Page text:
Researchers document changes in teenage parenthood
BLOOMINGTON, Ind. – The US birth rate hasn't changed for two generations of teenage girls, but other aspects of young parenthood are shifting, especially regarding young fathers, according to new Indiana University research.
The researchers analyzed parenthood, education and income statistics over a long time span from two groups of about 10,000 people — those born in 1962-64 and those born in 1980-82. These are the key findings:
- Teen fathers and mothers came increasingly from single-mother families with disadvantaged backgrounds.
- The proportion of teen mothers or fathers living with their partners didn't change, but far fewer were married.
- The birth rates to teenage girls across the two groups didn't change, but the reported rate of teenage fatherhood increased, a seemingly contradictory conclusion. For example, 1.7 percent of the men in the older group were fathers by the time they were 17, while in the younger group, nearly double that number were dads. About 8 percent of the 17-year-old females in both groups were mothers.
The researchers offer several theories for the reported growth in the number of teenage fathers.
"In what might be called the 'cougar effect,' we may be seeing more young males partnering with older females," said researcher Maureen Pirog of IU's School of Public and Environmental Affairs. This phenomenon has been popularized in the media by television shows such as "Cougar Town" and "Extreme Cougar Wives" and on dating websites like CougarLife.com.
Pirog said that other factors could explain the reported increase in teenage paternity. State child support enforcement offices are aggressively working to establish paternity, made easier by the simplicity and lower cost of genetic paternity tests and the now-commonplace practice of establishing paternity in the hospital.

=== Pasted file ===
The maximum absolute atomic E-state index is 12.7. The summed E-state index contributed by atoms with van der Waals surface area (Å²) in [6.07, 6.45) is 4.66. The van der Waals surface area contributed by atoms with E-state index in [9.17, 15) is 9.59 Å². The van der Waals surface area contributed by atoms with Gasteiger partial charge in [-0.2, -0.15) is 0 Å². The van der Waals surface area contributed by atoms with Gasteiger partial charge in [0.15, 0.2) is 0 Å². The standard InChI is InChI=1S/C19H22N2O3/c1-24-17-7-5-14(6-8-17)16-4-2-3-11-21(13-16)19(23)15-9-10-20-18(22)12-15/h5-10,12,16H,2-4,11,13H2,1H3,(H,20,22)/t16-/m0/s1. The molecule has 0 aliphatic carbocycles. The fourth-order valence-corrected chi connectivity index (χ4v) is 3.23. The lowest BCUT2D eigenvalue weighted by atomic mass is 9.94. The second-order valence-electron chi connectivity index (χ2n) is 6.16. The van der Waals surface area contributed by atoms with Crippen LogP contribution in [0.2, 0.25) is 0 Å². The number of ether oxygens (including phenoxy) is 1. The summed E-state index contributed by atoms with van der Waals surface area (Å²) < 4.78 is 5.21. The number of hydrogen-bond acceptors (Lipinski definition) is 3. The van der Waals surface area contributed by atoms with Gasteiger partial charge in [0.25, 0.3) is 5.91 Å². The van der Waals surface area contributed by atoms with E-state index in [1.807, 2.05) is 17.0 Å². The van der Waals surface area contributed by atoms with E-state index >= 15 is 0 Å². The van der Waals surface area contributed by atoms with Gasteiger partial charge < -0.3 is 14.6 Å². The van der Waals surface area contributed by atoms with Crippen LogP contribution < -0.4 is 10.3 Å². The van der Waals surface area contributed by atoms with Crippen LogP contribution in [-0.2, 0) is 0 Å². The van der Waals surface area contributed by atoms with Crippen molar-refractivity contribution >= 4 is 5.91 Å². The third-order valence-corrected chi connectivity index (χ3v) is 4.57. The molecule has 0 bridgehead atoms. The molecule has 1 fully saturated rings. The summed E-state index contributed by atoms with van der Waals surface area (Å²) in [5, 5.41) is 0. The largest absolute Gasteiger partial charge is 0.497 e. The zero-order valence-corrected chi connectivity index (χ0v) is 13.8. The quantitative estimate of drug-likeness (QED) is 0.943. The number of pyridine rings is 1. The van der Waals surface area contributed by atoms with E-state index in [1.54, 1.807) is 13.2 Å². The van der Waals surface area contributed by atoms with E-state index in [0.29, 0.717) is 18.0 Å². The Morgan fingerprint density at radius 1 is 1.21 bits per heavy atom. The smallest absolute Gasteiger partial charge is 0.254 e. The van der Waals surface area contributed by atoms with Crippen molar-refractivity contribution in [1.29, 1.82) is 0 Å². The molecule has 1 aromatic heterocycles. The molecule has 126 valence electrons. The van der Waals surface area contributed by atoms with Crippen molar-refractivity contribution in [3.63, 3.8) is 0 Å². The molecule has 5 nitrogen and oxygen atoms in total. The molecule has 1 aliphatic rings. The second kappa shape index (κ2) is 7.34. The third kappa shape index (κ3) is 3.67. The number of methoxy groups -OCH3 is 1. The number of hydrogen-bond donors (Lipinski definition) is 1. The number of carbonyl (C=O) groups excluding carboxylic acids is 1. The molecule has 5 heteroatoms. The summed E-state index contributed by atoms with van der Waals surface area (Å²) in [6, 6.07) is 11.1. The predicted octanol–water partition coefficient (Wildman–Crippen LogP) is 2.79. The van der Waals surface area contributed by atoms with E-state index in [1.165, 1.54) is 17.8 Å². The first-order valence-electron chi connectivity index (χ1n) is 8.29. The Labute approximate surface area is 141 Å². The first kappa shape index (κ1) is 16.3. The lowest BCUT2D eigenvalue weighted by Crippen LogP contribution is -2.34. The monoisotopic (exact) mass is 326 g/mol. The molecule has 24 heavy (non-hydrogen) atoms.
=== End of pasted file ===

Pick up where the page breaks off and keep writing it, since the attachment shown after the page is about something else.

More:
It is also possible that teenage girls are selecting male partners who are closer to their own age. Reporting for teenage males may have improved because the stigma associated with nonmarital parenting decreased between the two generations.
Whatever the reason, it is a worrisome trend because teen fathers are less likely than older men to provide financial support and a stable home environment to their children. But there are encouraging data points in the findings, the researchers said. Teen parents are staying in school longer, and there has been an uptick in their income level.
"What hasn't changed over time is the need for well-funded Head Start programs and pre-K programs so that teen mothers can continue their work or study," Pirog said. "High schools need to foster programs targeted at those at the greatest risk of unintended pregnancy and unprepared parenting."
Pirog's co-researchers included Haeil Jung of Korea University and Daewoo Lee of Columbus State University in Georgia. Their article, "The Changing Face of Teenage Parenthood in the United States: Evidence from NLSY79 and NLSY97," was published in the peer-reviewed journal Child Youth Care Forum.